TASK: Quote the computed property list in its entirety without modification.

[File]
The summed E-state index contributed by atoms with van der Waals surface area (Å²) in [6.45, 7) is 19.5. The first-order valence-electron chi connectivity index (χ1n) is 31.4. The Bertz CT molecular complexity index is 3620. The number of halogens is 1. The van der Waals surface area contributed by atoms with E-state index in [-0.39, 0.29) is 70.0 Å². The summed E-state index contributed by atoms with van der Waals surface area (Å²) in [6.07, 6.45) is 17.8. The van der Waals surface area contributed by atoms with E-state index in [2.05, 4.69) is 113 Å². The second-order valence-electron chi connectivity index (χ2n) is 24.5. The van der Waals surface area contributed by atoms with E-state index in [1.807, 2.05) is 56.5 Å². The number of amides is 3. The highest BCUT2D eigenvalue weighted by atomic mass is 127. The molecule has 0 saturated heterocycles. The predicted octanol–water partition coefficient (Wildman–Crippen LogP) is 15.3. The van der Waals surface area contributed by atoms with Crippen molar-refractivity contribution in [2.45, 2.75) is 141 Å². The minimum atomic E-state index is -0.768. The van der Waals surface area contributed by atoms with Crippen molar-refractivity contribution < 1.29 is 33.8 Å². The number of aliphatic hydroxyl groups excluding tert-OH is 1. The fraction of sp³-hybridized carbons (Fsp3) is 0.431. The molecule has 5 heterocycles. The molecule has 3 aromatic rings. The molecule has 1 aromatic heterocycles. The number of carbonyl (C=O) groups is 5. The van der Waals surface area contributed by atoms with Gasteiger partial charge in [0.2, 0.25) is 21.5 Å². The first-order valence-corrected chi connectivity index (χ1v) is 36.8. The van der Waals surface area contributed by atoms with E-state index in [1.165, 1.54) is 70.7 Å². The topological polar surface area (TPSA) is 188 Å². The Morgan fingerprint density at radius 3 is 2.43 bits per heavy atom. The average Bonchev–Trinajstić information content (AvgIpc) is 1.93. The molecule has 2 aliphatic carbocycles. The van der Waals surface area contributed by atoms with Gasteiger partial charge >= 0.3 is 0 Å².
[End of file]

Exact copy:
The summed E-state index contributed by atoms with van der Waals surface area (Å²) in [6.45, 7) is 19.5. The first-order valence-electron chi connectivity index (χ1n) is 31.4. The Bertz CT molecular complexity index is 3620. The number of halogens is 1. The van der Waals surface area contributed by atoms with E-state index in [-0.39, 0.29) is 70.0 Å². The summed E-state index contributed by atoms with van der Waals surface area (Å²) in [6.07, 6.45) is 17.8. The van der Waals surface area contributed by atoms with E-state index in [2.05, 4.69) is 113 Å². The second-order valence-electron chi connectivity index (χ2n) is 24.5. The van der Waals surface area contributed by atoms with E-state index in [1.807, 2.05) is 56.5 Å². The number of amides is 3. The highest BCUT2D eigenvalue weighted by atomic mass is 127. The molecule has 0 saturated heterocycles. The predicted octanol–water partition coefficient (Wildman–Crippen LogP) is 15.3. The van der Waals surface area contributed by atoms with Crippen molar-refractivity contribution in [2.45, 2.75) is 141 Å². The minimum atomic E-state index is -0.768. The van der Waals surface area contributed by atoms with Crippen molar-refractivity contribution < 1.29 is 33.8 Å². The number of aliphatic hydroxyl groups excluding tert-OH is 1. The fraction of sp³-hybridized carbons (Fsp3) is 0.431. The molecule has 5 heterocycles. The molecule has 3 aromatic rings. The molecule has 1 aromatic heterocycles. The number of carbonyl (C=O) groups is 5. The van der Waals surface area contributed by atoms with Gasteiger partial charge in [0.2, 0.25) is 21.5 Å². The first-order valence-corrected chi connectivity index (χ1v) is 36.8. The van der Waals surface area contributed by atoms with E-state index in [1.165, 1.54) is 70.7 Å². The topological polar surface area (TPSA) is 188 Å². The Morgan fingerprint density at radius 3 is 2.43 bits per heavy atom. The average Bonchev–Trinajstić information content (AvgIpc) is 1.93. The molecule has 2 aliphatic carbocycles. The van der Waals surface area contributed by atoms with Gasteiger partial charge >= 0.3 is 0 Å².